On Friday (30th April 2020), the hashtag ‘#MoneyHeist’ was the number one trending topic on Twitter in Kenya. This had nothing to do with the popular Netflix series but rather an outrageous expenditure by the country’s health ministry relating to COVID-19 response.
About USD 13 million (of which USD 10 million was a donation from the World Bank), and Kenyans seemed to be angered by seeing expenditures such as snacks and mobile phone airtime being allocated tens of thousands of dollars at a time when the country is grappling with lack of COVID – 19 testing kits, inadequate personal protective equipment for health workers and families whose breadwinners are currently out of jobs due to the pandemic.
YOUR favorite politician will still tell you Ruto ndio MWIZI Kenya and you with your 1kb memory will FORGET this #MoneyHeist pic.twitter.com/5K7sLfKkaG
— Silvia Wangeci (@Silvia_Wangeci) April 30, 2020
This is real #MoneyHeist. They used 6.5m to buy printing papers and toners and still payed 9m to print forms!! They payed 4m for airtime and still payed 70m for communication!! This is Kenya for you.
— Call Me Pekiro🇰🇪👐 (@Pekiro) April 30, 2020
This though is not the first time government expenditure in the fight against the pandemic is raising questions. Last week, Treasury had presented a supplementary budget to parliament seeking approval to spend over USD 400 million. Out of this, the National Intelligence Service whose expenditures are rarely scrutinized were allocated USD 1.5 million for contact tracing. Other outrageous allocations were to the ministries of interior and defense, all of whose budgets don’t face as much public scrutiny.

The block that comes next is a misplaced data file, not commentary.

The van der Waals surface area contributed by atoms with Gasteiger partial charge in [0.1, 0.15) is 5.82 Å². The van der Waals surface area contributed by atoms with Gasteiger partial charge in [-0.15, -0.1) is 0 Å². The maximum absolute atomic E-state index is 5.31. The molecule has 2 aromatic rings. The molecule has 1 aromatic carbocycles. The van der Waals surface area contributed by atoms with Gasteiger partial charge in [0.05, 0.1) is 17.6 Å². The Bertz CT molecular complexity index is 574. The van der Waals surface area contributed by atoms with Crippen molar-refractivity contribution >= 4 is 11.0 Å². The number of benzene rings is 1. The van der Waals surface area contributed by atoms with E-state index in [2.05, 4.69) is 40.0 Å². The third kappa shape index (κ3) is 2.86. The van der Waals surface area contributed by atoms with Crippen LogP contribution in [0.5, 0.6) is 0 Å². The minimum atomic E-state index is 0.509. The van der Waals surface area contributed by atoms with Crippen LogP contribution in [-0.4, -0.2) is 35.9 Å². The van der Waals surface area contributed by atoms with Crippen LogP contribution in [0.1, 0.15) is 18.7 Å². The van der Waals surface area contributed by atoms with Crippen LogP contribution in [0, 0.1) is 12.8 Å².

Interestingly enough, as the government spends billions in this fight, none of that is being directed towards the isolation and treatment of COVID-19 patients. Those returning home from abroad were into quarantine either at a hotel or government quarantine facilities. While the hotel costs are varied, those in government facilities are required to pay USD 20 per day. The least number of days someone spends at these facilities is 14 days. Here, the government is assuming that everyone coming from abroad has money – including students and those returning home because their jobs have been affected by the pandemic.
Patients cater for own treatment
A patient we will refer to as John based on his own request worked in Dubai as a security officer. He was his family’s breadwinner. He has a wife and two children but also takes care of his younger siblings. He got back to the country in March from where he was sent into forced quarantine at a government facility. He later tested positive for COVID-19 and was transferred to a government institution for treatment. John showed no symptoms and has since he tested negative and has been discharged but cannot be released because he has a USD 800 bill to settle. Having lost his job, and being the sole breadwinner John does not know where he will raise the bill from. For every more day he stays at the facility, he continues to incur a USD 31 bill.
If Kenya was to spend USD 800 on every patient treated for COVID-19 so far, it would have cost it a paltry USD 320,000. The big question is, how is the government fighting this pandemic without actual allocations to cover patients’ treatment? Forcing patients, especially those who cannot afford to cater to their own treatment is like blaming them for being responsible for the fact that they got the virus.